The first time I met Allan, the founder and soul of Vagabond Voices, was on a rainy Scottish day at a reading held at the Golden Hare Bookstore in Stockbridge.
My placement at Vagabond Voices had been agreed but had yet to start, and I had taken care to familiarise myself with the publisher’s catalogue before meeting Allan. I had been impressed: bookselling and publishing in general are living difficult times, but being able to find a market for translated literary fiction of the kind that Vagabond Voices produces takes a lot of passion and dedication.
I knew my main task would be the redesign of Vagabond Voice’s website, and I had ideas – lots of them, in fact – but I wasn’t sure if Allan would let me implement them.
When he gave me the freedom of just drafting a flatplan for the website and presenting it to him, I was thrilled and a bit anxious. A website, after all, is the window through which the internet would view Vagabond Voices. It was no small responsibility, and I set to work right away.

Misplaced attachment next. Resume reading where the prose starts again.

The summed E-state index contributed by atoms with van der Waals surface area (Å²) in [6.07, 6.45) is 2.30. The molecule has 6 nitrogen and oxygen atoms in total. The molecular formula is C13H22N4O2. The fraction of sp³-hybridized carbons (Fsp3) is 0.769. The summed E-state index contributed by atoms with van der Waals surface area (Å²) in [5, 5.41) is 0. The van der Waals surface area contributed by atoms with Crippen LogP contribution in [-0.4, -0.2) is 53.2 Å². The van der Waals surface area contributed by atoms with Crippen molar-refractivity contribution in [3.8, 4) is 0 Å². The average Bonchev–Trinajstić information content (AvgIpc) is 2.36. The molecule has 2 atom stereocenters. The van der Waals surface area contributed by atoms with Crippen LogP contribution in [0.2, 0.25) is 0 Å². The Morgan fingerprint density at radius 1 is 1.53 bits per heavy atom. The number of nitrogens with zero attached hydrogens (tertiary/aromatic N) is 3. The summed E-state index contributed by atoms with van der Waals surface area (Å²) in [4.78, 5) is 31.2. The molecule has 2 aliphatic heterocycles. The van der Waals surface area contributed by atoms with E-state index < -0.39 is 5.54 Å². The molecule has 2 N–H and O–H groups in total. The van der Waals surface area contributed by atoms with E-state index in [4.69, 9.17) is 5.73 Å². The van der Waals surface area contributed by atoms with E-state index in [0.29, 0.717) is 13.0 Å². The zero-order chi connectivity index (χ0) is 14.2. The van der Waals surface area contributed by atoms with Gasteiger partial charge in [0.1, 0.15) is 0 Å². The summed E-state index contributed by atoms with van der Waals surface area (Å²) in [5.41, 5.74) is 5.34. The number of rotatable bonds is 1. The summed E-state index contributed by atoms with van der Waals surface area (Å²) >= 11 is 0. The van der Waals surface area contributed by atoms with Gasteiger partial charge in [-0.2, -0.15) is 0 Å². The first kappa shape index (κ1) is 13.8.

Working mainly remotely, the experience was a bit different than it might have been in an office. It was nonetheless a valuable learning experience, especially for someone who’s inclined towards a freelancing profession rather than a traditional 9-5 one (anyone who’s ever worked in publishing is laughing at that second number, I know).
I had to set my own schedule and goals. I also had no specific, step to step guidance, I had instead to analyse the existing website by myself, trying to see what could be improved and how, and tailoring it to Vagabond Voice’s specific identity as a publisher. In the course of my meetings with Allan we would then go over my ideas and discuss them, then course-correct or change details to better fit his vision. I learned how to listen to a client and understand what they needed, and how to argue my conviction making it clear that my first interest was the customer’s satisfaction.
When finally the day came to swap the new website with the old one, I have to admit I was rather nervous. The number of “what if…” that went through my head was innumerable. But, as they say, all is well that ends well.
The most interesting part of my placement, though, would have been the conversations with Allan after all the order of business had been talked through. Having the privilege of talking and listening to a passionate and engaged lover of books was, to me, a true treat. That we could go seamlessly back and forth between sentences in Italian and English was just a bonus.